Thursday, July 26, 2007

College education - is it for everybody?

As big of a fan that I am of obtaining a good education, I'm going to say something that I'm sure a lot of folks will find controversial. I don't think that everyone needs to obtain a four-year college education. That's right! In fact, I think that our country's emphasis on pursing a college education actually does a disservice to millions of American children.

Now, before you think that I've lost my mind, hear me out.

A college education is a great thing to have, and I can speak from experience. I personally hold both bachelor's and master's degrees from respected universities, and there's no doubt that the education I received opened many doors for me in my information technology career.

However, I'm just not convinced that a college degree is the right path for everyone, especially those high school students who may not be adequately prepared to go on to that next step, or may not have the desire to do so. Too many kids end up going to college unprepared, racking up thousands of dollars in debt, and still don't graduate. This is demonstrated by the fact that some of the universities in the state of Michigan, including Eastern Michigan University and Wayne State University, have six-year graduation rates below 40%.

The problem is that too many of our public schools perform a good job of preparing students for the rigors of a university education, at the expense of those students who may have their sights set on going into a career that doesn't require a four-year degree. This is especially true within the Detroit Public School (DPS) system.

If you're at all familiar with DPS, then you must be aware that, of the district's schools, only three are really considered college-preparatory (no need for me to mention the names). This is great if you or your kids are fortunate enough to attend one of these schools. But what about the other twenty or so high schools within DPS? I'm not convinced that these schools are adequately preparing their students for the world of work or vocational training, much less college.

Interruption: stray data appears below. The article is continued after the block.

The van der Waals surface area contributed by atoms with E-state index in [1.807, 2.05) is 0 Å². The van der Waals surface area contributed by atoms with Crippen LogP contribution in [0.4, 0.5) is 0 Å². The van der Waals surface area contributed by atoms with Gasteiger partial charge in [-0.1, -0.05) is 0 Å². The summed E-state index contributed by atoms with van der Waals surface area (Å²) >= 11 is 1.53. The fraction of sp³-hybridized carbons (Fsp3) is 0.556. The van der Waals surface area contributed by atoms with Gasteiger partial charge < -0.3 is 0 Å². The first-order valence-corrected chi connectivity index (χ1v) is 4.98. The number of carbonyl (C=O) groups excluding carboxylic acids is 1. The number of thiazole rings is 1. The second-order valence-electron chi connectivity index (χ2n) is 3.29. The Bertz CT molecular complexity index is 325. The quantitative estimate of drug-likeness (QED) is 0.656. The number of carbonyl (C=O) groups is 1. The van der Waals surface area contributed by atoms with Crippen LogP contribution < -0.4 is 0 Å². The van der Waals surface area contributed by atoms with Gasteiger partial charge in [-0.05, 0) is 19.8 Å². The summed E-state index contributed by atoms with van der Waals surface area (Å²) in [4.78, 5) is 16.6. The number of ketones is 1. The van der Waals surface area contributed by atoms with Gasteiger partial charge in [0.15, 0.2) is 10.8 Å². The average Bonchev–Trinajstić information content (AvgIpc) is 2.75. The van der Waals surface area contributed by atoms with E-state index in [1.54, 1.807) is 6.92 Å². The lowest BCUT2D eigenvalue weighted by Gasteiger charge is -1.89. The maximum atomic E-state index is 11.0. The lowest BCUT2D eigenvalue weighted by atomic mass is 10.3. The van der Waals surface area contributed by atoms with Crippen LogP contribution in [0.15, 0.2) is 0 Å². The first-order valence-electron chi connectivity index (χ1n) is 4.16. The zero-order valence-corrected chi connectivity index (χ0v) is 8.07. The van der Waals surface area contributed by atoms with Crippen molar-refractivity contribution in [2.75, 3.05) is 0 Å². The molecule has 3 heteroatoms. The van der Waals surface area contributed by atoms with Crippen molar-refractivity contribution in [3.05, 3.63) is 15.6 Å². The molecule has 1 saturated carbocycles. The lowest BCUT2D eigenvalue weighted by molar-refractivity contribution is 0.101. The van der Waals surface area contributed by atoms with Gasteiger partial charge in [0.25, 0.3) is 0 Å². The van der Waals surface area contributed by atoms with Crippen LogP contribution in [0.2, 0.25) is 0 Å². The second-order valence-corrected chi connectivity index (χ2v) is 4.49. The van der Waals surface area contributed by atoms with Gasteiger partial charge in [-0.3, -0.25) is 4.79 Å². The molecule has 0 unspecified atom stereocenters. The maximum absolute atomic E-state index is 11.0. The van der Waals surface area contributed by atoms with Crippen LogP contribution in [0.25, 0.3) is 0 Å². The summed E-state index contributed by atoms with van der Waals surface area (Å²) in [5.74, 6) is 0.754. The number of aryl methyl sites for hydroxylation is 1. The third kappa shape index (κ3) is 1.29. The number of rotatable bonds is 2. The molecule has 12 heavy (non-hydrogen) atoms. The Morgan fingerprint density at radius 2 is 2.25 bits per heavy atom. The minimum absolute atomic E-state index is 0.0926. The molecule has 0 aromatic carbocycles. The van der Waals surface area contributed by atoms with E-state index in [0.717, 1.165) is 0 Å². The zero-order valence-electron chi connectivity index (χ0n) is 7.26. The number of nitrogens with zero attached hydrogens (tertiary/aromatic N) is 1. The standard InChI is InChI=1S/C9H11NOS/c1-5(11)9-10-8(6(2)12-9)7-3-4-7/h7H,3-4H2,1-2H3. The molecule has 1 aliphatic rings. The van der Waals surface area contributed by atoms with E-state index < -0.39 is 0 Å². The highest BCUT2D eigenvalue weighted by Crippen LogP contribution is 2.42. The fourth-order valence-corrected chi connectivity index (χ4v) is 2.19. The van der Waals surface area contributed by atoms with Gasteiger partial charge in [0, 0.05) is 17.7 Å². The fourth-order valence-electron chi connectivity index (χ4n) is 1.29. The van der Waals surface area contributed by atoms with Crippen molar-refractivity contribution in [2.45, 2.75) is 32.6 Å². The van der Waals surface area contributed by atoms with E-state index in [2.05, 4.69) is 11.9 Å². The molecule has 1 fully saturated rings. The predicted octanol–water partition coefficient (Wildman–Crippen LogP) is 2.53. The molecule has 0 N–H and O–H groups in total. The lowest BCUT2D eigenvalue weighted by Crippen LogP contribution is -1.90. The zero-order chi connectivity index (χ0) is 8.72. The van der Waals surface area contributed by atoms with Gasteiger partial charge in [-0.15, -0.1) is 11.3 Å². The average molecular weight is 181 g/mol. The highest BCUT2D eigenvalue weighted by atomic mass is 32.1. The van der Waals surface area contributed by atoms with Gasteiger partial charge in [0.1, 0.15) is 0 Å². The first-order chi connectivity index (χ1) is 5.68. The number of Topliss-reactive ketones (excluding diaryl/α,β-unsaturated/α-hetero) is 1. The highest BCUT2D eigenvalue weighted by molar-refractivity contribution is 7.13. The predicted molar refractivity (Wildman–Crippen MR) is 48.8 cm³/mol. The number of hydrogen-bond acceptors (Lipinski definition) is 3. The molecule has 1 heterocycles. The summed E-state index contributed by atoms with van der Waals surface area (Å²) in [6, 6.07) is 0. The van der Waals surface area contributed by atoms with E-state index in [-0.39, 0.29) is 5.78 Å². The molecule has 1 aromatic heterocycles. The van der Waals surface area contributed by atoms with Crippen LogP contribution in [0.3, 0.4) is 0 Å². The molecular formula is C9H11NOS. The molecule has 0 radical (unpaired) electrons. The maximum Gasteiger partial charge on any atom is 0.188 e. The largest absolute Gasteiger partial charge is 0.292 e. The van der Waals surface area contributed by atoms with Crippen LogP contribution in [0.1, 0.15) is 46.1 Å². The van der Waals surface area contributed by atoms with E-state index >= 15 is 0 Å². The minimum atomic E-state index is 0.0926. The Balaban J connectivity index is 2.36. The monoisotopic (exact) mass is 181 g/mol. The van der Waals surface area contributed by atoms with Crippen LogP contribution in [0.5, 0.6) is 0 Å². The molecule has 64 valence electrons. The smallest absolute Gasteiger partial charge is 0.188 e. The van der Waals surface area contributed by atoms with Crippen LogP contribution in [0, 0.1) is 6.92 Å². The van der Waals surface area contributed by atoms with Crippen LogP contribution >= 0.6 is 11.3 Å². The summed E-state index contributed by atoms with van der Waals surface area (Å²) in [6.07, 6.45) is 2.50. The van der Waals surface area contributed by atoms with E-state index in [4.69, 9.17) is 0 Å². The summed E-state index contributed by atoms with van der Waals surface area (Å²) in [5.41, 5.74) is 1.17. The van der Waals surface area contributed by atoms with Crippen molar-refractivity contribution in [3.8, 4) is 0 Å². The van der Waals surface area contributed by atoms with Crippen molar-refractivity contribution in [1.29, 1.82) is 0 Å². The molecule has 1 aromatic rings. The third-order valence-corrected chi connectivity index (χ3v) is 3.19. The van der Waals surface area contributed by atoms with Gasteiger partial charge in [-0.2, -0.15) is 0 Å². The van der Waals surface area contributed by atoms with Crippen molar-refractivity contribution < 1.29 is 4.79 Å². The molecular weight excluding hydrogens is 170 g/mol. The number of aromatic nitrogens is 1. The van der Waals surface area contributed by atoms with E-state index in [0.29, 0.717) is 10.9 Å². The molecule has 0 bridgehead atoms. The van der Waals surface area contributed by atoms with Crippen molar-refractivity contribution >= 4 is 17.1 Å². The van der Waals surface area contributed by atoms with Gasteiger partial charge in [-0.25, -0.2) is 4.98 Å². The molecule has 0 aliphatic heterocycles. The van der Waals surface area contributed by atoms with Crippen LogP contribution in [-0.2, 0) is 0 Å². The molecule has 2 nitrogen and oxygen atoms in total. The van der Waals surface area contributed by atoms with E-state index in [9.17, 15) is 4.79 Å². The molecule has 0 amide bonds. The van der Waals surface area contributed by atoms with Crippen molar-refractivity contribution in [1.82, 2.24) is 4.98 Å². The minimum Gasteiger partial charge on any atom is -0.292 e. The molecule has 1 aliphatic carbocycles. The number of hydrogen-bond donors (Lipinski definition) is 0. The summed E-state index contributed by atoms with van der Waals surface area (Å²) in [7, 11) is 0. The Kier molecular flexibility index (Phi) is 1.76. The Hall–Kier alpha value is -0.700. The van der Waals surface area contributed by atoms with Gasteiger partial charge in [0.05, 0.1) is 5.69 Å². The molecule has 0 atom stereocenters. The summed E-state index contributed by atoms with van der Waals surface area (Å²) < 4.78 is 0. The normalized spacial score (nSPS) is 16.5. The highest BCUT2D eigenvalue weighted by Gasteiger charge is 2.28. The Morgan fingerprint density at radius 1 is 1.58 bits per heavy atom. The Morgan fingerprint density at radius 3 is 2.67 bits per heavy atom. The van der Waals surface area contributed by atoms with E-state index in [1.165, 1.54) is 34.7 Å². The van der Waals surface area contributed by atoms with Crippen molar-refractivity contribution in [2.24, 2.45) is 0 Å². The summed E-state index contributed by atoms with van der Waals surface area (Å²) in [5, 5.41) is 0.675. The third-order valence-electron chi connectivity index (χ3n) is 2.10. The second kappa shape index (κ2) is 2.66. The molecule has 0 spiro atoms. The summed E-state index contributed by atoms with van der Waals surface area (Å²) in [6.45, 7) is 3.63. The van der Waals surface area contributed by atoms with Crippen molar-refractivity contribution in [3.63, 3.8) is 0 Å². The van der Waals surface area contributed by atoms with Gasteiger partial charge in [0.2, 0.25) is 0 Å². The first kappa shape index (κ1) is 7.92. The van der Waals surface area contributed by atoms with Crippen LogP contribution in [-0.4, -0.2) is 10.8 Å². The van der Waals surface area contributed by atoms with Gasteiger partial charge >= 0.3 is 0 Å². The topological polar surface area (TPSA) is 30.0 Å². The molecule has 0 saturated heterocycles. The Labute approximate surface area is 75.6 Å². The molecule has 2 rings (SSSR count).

This is really unfortunate, because, contrary to popular convention, there are well-paying respectable vocations available that don't require a four-year degree. However, they certainly require some formal training beyond high school, such as an apprenticeship or a two-year degree. Below are the median salaries in the Detroit area of some blue-collar occupations, according to the federal Bureau of Labor Statistics:
  • Electricians - $62,040
  • Plumbers, pipefitters and steamfitters - $56,930
  • Air traffic controllers - $111,780
  • Welders - $43,950
  • Machinists - $41,840
  • Numerical tool and process control programmers - $48,350
  • Production supervisor - $62,100
  • HVAC (heating, ventilation, and air conditioning) technicians - $47,850
In comparison, here are the median salaries for occupations that typically require a four-year degree:
  • Librarians - $53,790
  • Archivists - $42,660
  • Mental health counselors - $38,030
  • Chemists - $58,020
  • Zoologists and wildlife biologists - $51,440
I hope my point is getting across. As a society, we need to make sure to take just as much care of those high school students that are college-bound, as well as those who may have other ambitions. With the right training, students can go into a variety of careers that will allow them to sufficiently support themselves.

Besides, think about how much the plumber charged you the last time he came out to fix a problem at your house. I'm sure he wasn't cheap.

1 comment:

Carlo Gobba said...

I couldn't agree more.

The philosophy that you should go to school and get good grades so that you can get out and have a safe & secure job is a philosophy our parents used. They were accustomed to the mindset of having an employer that would have you for 35 years until retirement.

Todays world has changed and while a college education or higher education for that matter may help, todays world is no guarantee for those with a college degree.

At 21, without a college degree, I made over $90,000. Every year since, I have been in the $100,000 to $200,000 income bracket. I don't consider myself special however, a little common sense, and a passion for what you do goes a long way! *Being learning based is also essential to anyone who wants to succeed. (I mean schooling and education did not stop for me at any time. I have always read books, attended seminars, etc...) If you love what you do, you will always want to stay on top of your game!